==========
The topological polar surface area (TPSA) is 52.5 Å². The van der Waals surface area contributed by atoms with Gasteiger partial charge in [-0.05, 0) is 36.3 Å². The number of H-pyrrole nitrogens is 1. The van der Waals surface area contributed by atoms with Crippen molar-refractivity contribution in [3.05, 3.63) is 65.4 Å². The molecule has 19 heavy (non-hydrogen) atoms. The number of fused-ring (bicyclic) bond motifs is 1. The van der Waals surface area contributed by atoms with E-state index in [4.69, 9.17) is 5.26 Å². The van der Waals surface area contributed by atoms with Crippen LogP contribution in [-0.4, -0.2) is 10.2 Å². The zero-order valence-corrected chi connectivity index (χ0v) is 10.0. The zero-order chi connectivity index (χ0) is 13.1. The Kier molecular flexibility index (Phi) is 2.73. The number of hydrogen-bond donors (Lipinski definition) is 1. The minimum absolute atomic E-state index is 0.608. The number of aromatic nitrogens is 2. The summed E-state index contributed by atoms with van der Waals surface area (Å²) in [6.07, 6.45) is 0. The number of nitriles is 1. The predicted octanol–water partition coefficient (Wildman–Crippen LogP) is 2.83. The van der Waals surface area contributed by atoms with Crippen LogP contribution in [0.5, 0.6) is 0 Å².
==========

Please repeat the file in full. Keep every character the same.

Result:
The topological polar surface area (TPSA) is 52.5 Å². The van der Waals surface area contributed by atoms with Gasteiger partial charge in [-0.05, 0) is 36.3 Å². The number of H-pyrrole nitrogens is 1. The van der Waals surface area contributed by atoms with Crippen molar-refractivity contribution in [3.05, 3.63) is 65.4 Å². The molecule has 19 heavy (non-hydrogen) atoms. The number of fused-ring (bicyclic) bond motifs is 1. The van der Waals surface area contributed by atoms with E-state index in [4.69, 9.17) is 5.26 Å². The van der Waals surface area contributed by atoms with Crippen LogP contribution in [-0.4, -0.2) is 10.2 Å². The zero-order valence-corrected chi connectivity index (χ0v) is 10.0. The zero-order chi connectivity index (χ0) is 13.1. The Kier molecular flexibility index (Phi) is 2.73. The number of hydrogen-bond donors (Lipinski definition) is 1. The minimum absolute atomic E-state index is 0.608. The number of aromatic nitrogens is 2. The summed E-state index contributed by atoms with van der Waals surface area (Å²) in [6.07, 6.45) is 0. The number of nitriles is 1. The predicted octanol–water partition coefficient (Wildman–Crippen LogP) is 2.83. The van der Waals surface area contributed by atoms with Crippen LogP contribution in [0.5, 0.6) is 0 Å².